Ron Paul NH Mailer Print Design Analysis
Too much copy is the equivalent of no copy at all.
Whether or not New Hampshire will hold its primary in December has yet to be determined, but at least one Presidential hopeful is wasting no time in getting down to some serious full color print campaigning in the Granite State.
Today, excellent prez election campaign tracker, New Hampshire Presidential Watch, posted a photo series depicting a massive 12-page pamphlet mailer that the Ron Paul camp will be sending to every registered Republican voter in the state.
On a personal level, I like the mailer. It takes great advantage of the benefits of full color printing. Each page focuses on a different topic, and combines large headlines and busy graphics with detailed copy.
If this was a perfect world, a world filled with careful and committed readers, I would say the pamphlet was ideal. Unfortunately, it's not a perfect world, most people don't like to read, and on a professional level, I would never allow a client to spend money on such a copy-heavy direct mail campaign.
The designers of this piece of direct mail fell into a classic copywriting trap. Whether we're talking about a product, a service, an event, or a candidate for public office, the issue is the same: you have WAY too much to say about your topic.
I'm sure the writers working on this pamphlet could have written a book about their beloved candidate, so when they managed to break all that information down into something that just avoids filling every inch of space on this twelve-page monster, it probably felt like congratulations were in order.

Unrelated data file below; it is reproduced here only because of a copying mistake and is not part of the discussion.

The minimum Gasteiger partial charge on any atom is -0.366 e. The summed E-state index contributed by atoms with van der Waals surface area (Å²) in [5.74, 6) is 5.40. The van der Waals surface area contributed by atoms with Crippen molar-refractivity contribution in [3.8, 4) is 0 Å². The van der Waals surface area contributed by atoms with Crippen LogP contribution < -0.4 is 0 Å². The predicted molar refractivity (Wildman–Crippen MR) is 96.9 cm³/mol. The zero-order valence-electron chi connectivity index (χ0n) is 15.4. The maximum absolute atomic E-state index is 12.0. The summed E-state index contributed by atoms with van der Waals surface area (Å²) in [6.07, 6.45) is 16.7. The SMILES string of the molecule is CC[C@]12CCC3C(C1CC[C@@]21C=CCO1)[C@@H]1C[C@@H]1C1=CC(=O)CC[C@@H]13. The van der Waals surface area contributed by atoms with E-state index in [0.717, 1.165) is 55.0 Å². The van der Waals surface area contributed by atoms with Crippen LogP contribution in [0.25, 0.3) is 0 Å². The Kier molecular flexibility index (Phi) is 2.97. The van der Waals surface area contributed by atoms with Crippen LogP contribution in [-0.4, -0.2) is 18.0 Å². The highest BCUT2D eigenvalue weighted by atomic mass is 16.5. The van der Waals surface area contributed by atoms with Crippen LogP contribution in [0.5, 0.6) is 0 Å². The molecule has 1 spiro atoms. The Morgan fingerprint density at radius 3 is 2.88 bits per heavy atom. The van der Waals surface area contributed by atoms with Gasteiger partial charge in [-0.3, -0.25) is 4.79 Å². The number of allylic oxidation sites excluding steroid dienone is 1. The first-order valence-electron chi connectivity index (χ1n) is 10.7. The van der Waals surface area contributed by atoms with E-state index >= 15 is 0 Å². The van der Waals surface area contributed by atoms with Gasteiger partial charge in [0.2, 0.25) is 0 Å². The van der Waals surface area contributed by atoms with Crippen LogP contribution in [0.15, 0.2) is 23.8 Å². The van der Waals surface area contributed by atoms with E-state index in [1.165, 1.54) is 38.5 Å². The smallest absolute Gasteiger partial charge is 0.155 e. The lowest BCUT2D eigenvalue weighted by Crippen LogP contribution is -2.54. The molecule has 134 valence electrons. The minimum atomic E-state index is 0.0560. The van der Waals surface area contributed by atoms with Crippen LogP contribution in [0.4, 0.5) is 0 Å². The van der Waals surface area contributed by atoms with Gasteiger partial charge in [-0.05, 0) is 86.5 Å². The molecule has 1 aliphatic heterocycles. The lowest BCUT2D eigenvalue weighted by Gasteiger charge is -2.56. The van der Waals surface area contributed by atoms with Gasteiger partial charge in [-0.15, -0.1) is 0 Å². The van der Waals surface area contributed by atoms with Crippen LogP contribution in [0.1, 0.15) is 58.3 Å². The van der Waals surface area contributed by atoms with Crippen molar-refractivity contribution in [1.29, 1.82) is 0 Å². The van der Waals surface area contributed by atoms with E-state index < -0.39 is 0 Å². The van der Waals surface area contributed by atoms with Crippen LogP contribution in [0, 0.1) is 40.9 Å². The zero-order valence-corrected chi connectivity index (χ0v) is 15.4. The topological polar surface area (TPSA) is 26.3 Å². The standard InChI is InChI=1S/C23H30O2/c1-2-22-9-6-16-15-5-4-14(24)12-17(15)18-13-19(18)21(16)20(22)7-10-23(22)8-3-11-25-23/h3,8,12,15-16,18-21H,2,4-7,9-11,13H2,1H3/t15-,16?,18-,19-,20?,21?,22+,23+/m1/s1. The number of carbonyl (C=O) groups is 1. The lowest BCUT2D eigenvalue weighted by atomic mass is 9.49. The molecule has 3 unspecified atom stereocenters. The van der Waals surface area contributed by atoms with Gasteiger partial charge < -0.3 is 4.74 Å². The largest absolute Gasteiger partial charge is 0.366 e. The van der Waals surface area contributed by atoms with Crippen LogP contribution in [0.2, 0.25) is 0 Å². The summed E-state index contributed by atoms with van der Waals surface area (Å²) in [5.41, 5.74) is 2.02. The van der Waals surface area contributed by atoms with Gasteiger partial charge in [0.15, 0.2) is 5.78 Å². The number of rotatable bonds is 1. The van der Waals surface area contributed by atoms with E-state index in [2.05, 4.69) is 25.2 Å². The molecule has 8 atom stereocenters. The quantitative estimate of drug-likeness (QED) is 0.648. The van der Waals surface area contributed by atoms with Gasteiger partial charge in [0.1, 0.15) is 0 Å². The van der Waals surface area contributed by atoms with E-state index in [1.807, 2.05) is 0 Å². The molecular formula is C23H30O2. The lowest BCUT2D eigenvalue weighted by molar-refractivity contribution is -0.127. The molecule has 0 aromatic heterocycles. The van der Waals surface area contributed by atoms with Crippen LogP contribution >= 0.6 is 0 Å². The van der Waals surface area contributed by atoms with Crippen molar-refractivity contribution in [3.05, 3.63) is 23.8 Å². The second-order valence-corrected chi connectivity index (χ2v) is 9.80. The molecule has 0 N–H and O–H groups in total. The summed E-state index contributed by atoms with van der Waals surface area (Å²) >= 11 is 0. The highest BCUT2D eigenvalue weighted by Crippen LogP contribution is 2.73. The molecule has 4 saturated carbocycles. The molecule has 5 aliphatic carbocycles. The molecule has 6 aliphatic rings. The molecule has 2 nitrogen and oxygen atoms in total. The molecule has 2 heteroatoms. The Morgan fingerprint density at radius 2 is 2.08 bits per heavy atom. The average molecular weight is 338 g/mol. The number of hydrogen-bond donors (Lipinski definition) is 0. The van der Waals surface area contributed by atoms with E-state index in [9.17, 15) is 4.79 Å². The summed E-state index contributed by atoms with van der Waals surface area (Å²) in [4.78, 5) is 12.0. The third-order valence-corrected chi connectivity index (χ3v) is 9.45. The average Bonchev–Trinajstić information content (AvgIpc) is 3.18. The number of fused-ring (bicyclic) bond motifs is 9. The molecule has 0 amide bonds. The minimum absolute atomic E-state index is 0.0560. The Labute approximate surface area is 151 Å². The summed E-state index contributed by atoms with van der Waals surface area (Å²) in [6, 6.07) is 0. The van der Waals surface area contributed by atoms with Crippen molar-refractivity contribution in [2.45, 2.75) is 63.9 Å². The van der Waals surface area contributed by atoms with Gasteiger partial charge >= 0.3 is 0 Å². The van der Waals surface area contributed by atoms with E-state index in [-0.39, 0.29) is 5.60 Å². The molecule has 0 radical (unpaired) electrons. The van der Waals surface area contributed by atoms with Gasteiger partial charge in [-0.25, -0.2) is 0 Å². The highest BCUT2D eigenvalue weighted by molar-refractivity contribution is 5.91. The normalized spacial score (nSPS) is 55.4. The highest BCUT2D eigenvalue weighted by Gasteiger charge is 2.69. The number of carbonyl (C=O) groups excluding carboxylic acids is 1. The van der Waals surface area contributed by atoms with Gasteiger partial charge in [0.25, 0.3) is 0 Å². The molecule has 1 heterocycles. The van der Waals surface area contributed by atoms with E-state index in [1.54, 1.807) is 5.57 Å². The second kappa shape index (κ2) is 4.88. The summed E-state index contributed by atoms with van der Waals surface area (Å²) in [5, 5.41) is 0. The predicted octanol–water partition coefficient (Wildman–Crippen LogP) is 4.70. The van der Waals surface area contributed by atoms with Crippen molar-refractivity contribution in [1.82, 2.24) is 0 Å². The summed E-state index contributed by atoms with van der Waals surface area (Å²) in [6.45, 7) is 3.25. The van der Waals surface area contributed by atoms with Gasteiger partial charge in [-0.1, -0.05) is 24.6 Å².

However, any good copy editor knows that a personal success in the area of information-cramming does not equal a marketing success. Case in point: several pages of the Ron Paul brochure have come out looking like one of those copy-heavy magazine ads from the 70s, A.K.A. "print design from the stone age."
The problem of keeping copy concise, interesting, and readable is particularly difficult for election campaign advertisers. After all, voters do need an awesome wealth of information to make an informed decision. However, the fact is that this type of copy-heavy print advertising does not work, and all the full color printing design tricks in the world aren't going to save your campaign if you can't accept this constraining factor.
By eliminating 50 – 70% of the copy in the Ron Paul New Hampshire direct mailer, campaigners could get their point across to more voters, and, in fact, accomplish a more informative product. Because readers are turned off and overwhelmed by too many tiny little words jammed together on a page, having too much copy is the equivalent of having no copy at all.
Believing in the value of your ideas is great and necessary for running a successful campaign, but believing your lengthy, 8 pt. font copy is compelling enough to break the reading habits of the average, disinterested consumer/voter is marketing suicide. The unfortunate truth is that passionate feeling can hold you back when it comes to creating effective advertising, because you simply have too much to say. Just for example, it's a good thing this blog post isn't an ad, because odds are, unless you're one of the few voracious word eaters out there, you've already stopped reading.